This explains why, with minor superstitious exceptions, morality is pretty much the same everywhere. Murder was bad long before the Bible was written (or the Vedas, or the Koran, or the Book of Mormon, etc.). Christianity came along, adopted the same moral standards as everyone else, and then gave itself credit for having invented them. And Vox calls atheists “moral parasites” for embracing the same secular moral standards as everyone does, regardless of religion? Please.
But Vox rants on:
[A]theists in Christian cultures behave according to an individual morality that has more in common with the surrounding Christians than with Hindu atheists or Islamic atheists with whom they theoretically have more in common. In practice, this tends to work out as the dominant local moral system minus the proscribed behavior in which the individual really wants to engage, which is usually something involving sex or money.
*cough*larrycraig*cough*tedhaggard*cough*jimbakker*cough*jimmyswaggert*cough*richardroberts*cough* Sorry, I must have choked on something. But seriously, what are these so-called “moral differences” between atheists and “Hindu atheists” or “Islamic atheists”? He says that atheists have more in common with Christian morality than with other forms of atheism (whatever he means by that). So what are these moral differences which are so much greater between different atheists than between atheists and Christians? Seems to me that most people share a common view of right and wrong, regardless of religion or lack of religion. The points of variation are largely to do with the superstitious objections that believers have to things for which secularists can find no objective evidence of net negative effect (e.g. working on Saturdays, or allowing gay marriage).
So, while atheists indubitably possess morals, it is the inability to know which specific morals they personally subscribe to and which they reject that renders them rightly suspect. The problem is rooted in the fact that no atheist possesses a universally applicable morality, since one cannot be derived from either his atheism or from science.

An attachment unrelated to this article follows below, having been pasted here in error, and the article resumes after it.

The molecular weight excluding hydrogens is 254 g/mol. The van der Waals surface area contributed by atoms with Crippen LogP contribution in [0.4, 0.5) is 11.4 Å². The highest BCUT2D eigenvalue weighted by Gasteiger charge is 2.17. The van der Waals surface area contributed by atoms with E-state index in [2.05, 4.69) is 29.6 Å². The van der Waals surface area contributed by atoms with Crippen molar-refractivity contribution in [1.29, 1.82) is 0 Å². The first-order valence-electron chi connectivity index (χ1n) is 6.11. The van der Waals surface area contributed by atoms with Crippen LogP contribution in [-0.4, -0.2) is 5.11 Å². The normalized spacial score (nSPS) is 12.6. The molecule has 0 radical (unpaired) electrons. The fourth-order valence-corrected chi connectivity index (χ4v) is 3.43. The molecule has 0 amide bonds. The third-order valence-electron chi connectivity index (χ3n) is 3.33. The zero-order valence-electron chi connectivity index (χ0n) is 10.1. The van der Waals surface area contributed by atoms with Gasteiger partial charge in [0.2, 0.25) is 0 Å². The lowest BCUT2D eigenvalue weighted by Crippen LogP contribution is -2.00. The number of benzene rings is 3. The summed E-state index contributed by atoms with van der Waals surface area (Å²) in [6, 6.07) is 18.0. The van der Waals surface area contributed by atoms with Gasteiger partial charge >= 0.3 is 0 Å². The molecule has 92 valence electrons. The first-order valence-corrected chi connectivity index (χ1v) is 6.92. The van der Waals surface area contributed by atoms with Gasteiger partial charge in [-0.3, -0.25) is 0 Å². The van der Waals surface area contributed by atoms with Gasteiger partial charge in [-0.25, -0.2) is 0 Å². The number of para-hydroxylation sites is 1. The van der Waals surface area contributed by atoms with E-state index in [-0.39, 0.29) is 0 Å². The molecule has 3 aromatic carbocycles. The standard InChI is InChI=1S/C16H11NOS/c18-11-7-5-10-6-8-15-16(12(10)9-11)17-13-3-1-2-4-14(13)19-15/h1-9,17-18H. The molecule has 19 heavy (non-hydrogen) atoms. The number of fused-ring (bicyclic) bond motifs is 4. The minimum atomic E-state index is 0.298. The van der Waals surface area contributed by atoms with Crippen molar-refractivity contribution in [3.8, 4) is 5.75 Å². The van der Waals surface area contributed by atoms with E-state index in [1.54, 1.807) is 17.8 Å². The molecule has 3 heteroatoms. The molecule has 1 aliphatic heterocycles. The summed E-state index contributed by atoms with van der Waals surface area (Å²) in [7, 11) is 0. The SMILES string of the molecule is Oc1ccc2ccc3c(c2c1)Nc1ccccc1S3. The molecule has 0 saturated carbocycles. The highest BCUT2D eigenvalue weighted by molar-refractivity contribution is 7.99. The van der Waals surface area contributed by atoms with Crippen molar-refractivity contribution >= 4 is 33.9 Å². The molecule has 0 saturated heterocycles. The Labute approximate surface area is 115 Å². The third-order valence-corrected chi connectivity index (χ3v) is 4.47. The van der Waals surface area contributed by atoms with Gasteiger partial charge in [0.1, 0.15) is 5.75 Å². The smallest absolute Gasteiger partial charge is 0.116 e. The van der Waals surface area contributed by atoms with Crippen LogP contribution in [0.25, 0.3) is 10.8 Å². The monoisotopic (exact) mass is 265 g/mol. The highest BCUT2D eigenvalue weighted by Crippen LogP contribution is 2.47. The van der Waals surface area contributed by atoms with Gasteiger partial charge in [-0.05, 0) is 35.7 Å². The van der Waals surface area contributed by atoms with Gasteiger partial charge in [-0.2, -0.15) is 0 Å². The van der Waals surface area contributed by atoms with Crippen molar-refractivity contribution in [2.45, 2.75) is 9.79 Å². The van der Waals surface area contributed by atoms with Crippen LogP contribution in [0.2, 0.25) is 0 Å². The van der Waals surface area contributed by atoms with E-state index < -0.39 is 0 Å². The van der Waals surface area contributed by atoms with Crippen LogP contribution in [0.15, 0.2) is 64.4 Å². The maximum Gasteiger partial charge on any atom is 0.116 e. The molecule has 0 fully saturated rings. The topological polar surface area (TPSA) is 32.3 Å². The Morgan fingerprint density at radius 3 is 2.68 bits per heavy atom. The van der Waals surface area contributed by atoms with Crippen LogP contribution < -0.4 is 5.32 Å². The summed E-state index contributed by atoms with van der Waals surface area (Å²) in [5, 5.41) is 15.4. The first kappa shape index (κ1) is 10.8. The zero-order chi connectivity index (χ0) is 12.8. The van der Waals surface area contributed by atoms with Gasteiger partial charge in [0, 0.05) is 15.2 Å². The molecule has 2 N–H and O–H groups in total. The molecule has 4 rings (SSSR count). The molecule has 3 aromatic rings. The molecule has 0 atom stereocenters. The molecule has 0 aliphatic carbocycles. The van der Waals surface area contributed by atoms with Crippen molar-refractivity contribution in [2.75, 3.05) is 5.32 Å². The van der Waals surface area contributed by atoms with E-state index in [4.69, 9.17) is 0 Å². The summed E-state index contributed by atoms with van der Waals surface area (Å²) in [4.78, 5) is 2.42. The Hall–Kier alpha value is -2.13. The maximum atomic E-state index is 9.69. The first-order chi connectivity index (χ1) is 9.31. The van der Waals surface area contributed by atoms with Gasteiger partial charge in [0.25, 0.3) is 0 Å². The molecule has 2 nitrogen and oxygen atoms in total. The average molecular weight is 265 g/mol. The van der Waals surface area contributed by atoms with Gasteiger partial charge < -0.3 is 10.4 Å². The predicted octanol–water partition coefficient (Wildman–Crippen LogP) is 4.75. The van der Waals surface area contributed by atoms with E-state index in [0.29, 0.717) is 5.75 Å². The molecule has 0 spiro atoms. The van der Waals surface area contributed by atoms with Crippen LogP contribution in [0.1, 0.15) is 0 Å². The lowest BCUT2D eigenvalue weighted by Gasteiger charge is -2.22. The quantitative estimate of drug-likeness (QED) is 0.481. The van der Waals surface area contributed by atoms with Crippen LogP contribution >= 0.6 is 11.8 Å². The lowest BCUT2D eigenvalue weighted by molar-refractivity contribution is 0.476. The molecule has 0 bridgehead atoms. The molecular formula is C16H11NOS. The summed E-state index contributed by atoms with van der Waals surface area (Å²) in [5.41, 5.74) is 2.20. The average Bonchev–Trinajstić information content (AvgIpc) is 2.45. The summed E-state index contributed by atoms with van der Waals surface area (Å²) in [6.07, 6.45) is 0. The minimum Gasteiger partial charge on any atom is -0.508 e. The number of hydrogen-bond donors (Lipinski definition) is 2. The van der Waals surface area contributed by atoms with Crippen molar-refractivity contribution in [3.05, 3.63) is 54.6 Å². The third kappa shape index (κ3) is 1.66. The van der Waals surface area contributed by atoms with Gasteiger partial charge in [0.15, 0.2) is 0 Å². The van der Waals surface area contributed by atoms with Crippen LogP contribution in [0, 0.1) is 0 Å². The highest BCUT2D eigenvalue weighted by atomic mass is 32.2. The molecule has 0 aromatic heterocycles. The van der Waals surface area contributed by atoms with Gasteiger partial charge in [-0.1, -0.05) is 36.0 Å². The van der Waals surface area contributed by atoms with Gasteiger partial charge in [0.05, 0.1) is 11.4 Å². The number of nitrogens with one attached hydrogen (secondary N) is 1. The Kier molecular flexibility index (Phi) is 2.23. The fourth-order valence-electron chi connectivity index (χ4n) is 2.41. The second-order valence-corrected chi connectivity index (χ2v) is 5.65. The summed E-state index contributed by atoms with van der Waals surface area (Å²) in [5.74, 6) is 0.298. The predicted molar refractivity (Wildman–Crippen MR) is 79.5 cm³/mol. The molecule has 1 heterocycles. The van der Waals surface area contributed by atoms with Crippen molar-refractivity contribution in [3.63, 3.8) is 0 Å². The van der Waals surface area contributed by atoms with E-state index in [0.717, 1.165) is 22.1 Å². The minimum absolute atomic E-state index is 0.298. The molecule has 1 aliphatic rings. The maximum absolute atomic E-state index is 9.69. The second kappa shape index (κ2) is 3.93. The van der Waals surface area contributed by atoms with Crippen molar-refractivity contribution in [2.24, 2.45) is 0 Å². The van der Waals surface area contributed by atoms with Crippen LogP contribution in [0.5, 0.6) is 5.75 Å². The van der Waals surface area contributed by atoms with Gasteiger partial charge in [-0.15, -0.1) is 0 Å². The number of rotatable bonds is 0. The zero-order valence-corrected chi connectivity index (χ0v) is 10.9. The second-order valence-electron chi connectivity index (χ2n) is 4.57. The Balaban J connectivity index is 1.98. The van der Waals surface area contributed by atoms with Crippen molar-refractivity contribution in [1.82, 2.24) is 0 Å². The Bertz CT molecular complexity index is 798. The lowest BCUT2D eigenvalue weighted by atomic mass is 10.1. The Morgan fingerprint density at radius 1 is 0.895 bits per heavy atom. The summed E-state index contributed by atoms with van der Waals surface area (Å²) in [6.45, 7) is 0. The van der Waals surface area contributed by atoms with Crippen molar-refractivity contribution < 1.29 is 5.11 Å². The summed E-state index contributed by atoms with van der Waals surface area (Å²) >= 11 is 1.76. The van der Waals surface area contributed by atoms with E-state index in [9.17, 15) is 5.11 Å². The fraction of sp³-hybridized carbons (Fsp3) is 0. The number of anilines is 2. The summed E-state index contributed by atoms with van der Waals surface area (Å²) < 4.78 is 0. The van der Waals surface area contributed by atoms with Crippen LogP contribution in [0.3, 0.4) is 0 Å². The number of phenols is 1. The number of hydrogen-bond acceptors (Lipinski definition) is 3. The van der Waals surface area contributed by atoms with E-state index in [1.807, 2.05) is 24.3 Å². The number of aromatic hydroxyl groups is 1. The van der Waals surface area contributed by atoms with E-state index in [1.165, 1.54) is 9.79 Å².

There’s that darn conspiracy again. Yes, atheists are deliberately hiding their moral standards. It’s all a big plot. They don’t have a Holy List of Do and Don’t, so you just can’t trust them. They’re “rightly suspect.” After all, who wouldn’t be suspicious when faced with such an obviously secretive and nefarious bunch of infiltrators?
Well let me bust this case wide open. That’s right, I’m going to spill the beans and reveal the secret moral code that every atheist swears a blood oath never to reveal. Ready? Atheists have the same morals as everyone else, minus the superstitious demands and prohibitions intended to satisfy the arbitrary desires of the Invisible Guy in the Sky.
Yep. That’s all there is to it. If Vox weren’t so blinded by centuries of Christian slanders against non-believers, he could very easily discover that, for example, atheists regard lying, cheating, stealing, adultery, murder, assault, torture, and violations of human rights, as wrong. And honesty, integrity, fidelity, fairness, and so on, as good. Cause and effect, Vox. Cause and effect. If the consequences are beneficial, the thing is good; if they’re detrimental, it’s bad. Everybody knows this.
But that’s too easy. Of course an evil conspiracy would pretend to embrace real morals. What they’re really after is “disgusting dog-torturing and corpse-carving.” Yada yada yada. (Sigh.)
Well, this post is getting long, so we’ll break here. Next time, we’ll continue in Chapter 4 with a look at the evil leadership of this vast, secret conspiracy. Stay tuned.